# Showing an equilibrium point with an inequality

• Mar 4th 2010, 01:30 PM
FoxyGrandma3000
Showing an equilibrium point with an inequality
Given $\displaystyle \frac{dy}{dt}=r(1-\frac{y}{k})y-Ey$

if $\displaystyle E<r$ show that there are two equilibrium points given by $\displaystyle y_{1}=0$ and $\displaystyle y_{2}=k(1-\frac{E}{r})>0$

The demonstration of $\displaystyle y_{1}$ is plain to see, but how do you go about proving the equilibrium point at $\displaystyle y_{2}$?
• Mar 4th 2010, 02:43 PM
Jester
Quote:

Originally Posted by FoxyGrandma3000
Given $\displaystyle \frac{dy}{dt}=r(1-\frac{y}{k})y-Ey$

if $\displaystyle E<r$ show that there are two equilibrium points given by $\displaystyle y_{1}=0$ and $\displaystyle y_{2}=k(1-\frac{E}{r})>0$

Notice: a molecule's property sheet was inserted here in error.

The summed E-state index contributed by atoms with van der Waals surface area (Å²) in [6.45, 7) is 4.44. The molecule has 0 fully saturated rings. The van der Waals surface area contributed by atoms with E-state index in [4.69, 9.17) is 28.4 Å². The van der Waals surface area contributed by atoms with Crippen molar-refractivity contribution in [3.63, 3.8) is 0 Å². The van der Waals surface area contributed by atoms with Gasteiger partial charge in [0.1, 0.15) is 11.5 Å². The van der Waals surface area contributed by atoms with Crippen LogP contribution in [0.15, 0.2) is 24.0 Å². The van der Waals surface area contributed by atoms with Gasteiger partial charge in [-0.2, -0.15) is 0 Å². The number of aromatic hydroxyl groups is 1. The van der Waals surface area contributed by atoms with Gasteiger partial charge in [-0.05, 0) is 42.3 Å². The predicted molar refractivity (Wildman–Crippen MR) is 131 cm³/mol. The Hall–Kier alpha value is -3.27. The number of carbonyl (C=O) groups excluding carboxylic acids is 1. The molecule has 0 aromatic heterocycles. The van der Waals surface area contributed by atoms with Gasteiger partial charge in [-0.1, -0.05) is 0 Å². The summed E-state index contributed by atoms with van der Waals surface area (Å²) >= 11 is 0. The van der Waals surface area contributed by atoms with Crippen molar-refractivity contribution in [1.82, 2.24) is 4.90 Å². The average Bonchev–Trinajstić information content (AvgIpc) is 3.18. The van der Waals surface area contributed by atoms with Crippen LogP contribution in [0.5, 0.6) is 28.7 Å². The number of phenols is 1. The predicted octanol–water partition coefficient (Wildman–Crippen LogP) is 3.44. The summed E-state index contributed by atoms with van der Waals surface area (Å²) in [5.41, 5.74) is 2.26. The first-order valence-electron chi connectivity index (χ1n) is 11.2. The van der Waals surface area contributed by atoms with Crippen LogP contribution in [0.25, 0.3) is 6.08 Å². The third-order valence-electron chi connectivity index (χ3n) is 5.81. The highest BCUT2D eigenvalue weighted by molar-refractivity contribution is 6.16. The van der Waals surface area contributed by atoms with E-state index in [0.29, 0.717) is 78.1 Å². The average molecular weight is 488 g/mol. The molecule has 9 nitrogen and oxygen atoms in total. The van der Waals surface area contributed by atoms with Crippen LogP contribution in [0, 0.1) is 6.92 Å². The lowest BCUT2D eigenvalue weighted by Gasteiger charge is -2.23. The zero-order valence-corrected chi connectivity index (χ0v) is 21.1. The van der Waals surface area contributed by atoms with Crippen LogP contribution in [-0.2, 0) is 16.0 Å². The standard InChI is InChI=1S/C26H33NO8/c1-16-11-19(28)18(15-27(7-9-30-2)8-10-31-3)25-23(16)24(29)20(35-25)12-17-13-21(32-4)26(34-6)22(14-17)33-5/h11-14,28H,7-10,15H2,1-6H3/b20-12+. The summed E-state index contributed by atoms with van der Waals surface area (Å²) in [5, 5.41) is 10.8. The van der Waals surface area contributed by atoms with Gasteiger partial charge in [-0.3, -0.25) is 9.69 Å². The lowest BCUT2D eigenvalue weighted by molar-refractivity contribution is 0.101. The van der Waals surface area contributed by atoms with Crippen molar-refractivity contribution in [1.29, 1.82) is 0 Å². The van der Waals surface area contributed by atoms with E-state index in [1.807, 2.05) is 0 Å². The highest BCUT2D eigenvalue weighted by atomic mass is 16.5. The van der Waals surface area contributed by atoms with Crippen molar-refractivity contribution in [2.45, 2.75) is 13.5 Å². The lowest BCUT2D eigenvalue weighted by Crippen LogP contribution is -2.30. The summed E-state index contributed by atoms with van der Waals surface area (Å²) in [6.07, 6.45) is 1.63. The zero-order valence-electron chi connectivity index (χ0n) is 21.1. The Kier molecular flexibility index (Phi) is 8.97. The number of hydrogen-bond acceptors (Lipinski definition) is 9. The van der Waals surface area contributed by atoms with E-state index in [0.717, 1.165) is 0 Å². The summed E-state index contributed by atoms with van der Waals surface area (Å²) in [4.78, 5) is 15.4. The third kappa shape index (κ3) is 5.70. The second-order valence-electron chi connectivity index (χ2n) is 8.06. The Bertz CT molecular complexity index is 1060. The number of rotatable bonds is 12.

The demonstration of $\displaystyle y_{1}$ is plain to see, but how do you go about proving the equilibrium point at $\displaystyle y_{2}$?

I believe that you'll have two distinct eq. points provided that $\displaystyle E \ne r$. From your ODE

$\displaystyle \frac{dy}{dx} = y\left(r - \frac{ry}{k} - E \right)$

$\displaystyle y = 0$ is one, the other is found by setting $\displaystyle r - \frac{ry}{k} - E =$0 and solving for $\displaystyle y$. If you want the second eq. point to be positive then you would need $\displaystyle E < r$.